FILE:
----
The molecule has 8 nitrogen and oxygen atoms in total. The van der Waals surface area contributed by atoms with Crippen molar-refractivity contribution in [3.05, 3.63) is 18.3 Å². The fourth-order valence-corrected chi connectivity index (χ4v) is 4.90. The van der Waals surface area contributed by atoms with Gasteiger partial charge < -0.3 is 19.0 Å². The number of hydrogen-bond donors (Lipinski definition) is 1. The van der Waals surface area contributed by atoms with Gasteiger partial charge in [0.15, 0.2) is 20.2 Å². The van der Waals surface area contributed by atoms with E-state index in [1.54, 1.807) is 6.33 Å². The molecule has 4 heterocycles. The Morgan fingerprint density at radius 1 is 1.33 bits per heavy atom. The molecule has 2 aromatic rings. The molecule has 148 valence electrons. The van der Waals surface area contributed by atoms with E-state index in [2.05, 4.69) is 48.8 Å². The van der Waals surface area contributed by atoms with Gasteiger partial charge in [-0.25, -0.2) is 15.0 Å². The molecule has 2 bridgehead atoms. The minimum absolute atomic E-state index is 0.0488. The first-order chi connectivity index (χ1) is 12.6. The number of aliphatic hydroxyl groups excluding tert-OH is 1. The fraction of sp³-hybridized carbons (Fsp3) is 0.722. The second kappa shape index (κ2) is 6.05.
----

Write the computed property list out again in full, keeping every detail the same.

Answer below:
The molecule has 8 nitrogen and oxygen atoms in total. The van der Waals surface area contributed by atoms with Crippen molar-refractivity contribution in [3.05, 3.63) is 18.3 Å². The fourth-order valence-corrected chi connectivity index (χ4v) is 4.90. The van der Waals surface area contributed by atoms with Gasteiger partial charge < -0.3 is 19.0 Å². The number of hydrogen-bond donors (Lipinski definition) is 1. The van der Waals surface area contributed by atoms with Gasteiger partial charge in [0.15, 0.2) is 20.2 Å². The van der Waals surface area contributed by atoms with E-state index in [1.54, 1.807) is 6.33 Å². The molecule has 4 heterocycles. The Morgan fingerprint density at radius 1 is 1.33 bits per heavy atom. The molecule has 2 aromatic rings. The molecule has 148 valence electrons. The van der Waals surface area contributed by atoms with E-state index in [2.05, 4.69) is 48.8 Å². The van der Waals surface area contributed by atoms with Gasteiger partial charge in [-0.25, -0.2) is 15.0 Å². The molecule has 2 bridgehead atoms. The minimum absolute atomic E-state index is 0.0488. The first-order chi connectivity index (χ1) is 12.6. The number of aliphatic hydroxyl groups excluding tert-OH is 1. The fraction of sp³-hybridized carbons (Fsp3) is 0.722. The second kappa shape index (κ2) is 6.05.